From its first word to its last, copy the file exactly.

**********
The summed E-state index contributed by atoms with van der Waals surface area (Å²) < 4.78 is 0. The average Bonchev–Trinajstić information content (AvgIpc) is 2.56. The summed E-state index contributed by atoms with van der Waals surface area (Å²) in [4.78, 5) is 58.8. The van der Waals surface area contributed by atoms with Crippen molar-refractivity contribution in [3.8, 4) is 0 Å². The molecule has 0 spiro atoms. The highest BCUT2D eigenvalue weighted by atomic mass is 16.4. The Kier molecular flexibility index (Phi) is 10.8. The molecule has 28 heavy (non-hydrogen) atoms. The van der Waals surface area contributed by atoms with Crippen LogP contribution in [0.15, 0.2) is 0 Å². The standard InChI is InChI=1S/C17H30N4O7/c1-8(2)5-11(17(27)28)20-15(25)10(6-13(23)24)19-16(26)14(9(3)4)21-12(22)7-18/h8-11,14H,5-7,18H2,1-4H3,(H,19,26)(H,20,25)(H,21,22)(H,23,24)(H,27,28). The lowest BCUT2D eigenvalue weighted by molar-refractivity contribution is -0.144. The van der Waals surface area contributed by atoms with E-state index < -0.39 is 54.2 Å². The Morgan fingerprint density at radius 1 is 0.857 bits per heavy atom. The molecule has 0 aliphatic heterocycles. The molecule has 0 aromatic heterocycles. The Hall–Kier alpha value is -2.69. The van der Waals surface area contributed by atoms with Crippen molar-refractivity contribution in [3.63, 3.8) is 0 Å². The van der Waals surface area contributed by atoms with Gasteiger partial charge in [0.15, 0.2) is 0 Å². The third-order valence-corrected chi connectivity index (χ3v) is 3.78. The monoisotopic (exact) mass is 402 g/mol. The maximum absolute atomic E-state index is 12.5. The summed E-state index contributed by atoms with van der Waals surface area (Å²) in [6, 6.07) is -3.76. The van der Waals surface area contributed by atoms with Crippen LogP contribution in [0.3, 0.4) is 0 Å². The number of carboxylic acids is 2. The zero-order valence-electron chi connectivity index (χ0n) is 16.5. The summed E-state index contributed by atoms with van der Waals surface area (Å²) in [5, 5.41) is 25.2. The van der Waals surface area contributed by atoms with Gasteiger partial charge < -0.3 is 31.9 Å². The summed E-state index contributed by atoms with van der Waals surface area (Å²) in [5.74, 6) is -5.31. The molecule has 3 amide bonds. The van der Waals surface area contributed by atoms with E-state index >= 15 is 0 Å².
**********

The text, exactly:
The summed E-state index contributed by atoms with van der Waals surface area (Å²) < 4.78 is 0. The average Bonchev–Trinajstić information content (AvgIpc) is 2.56. The summed E-state index contributed by atoms with van der Waals surface area (Å²) in [4.78, 5) is 58.8. The van der Waals surface area contributed by atoms with Crippen molar-refractivity contribution in [3.8, 4) is 0 Å². The molecule has 0 spiro atoms. The highest BCUT2D eigenvalue weighted by atomic mass is 16.4. The Kier molecular flexibility index (Phi) is 10.8. The molecule has 28 heavy (non-hydrogen) atoms. The van der Waals surface area contributed by atoms with Crippen LogP contribution in [0.15, 0.2) is 0 Å². The standard InChI is InChI=1S/C17H30N4O7/c1-8(2)5-11(17(27)28)20-15(25)10(6-13(23)24)19-16(26)14(9(3)4)21-12(22)7-18/h8-11,14H,5-7,18H2,1-4H3,(H,19,26)(H,20,25)(H,21,22)(H,23,24)(H,27,28). The lowest BCUT2D eigenvalue weighted by molar-refractivity contribution is -0.144. The van der Waals surface area contributed by atoms with E-state index < -0.39 is 54.2 Å². The Morgan fingerprint density at radius 1 is 0.857 bits per heavy atom. The molecule has 0 aliphatic heterocycles. The molecule has 0 aromatic heterocycles. The Hall–Kier alpha value is -2.69. The van der Waals surface area contributed by atoms with Crippen molar-refractivity contribution in [3.63, 3.8) is 0 Å². The van der Waals surface area contributed by atoms with Gasteiger partial charge in [0.15, 0.2) is 0 Å². The third-order valence-corrected chi connectivity index (χ3v) is 3.78. The monoisotopic (exact) mass is 402 g/mol. The maximum absolute atomic E-state index is 12.5. The summed E-state index contributed by atoms with van der Waals surface area (Å²) in [6, 6.07) is -3.76. The van der Waals surface area contributed by atoms with Crippen LogP contribution in [0.3, 0.4) is 0 Å². The number of carboxylic acids is 2. The zero-order valence-electron chi connectivity index (χ0n) is 16.5. The summed E-state index contributed by atoms with van der Waals surface area (Å²) in [5, 5.41) is 25.2. The van der Waals surface area contributed by atoms with Gasteiger partial charge < -0.3 is 31.9 Å². The summed E-state index contributed by atoms with van der Waals surface area (Å²) in [5.74, 6) is -5.31. The molecule has 3 amide bonds. The van der Waals surface area contributed by atoms with E-state index >= 15 is 0 Å².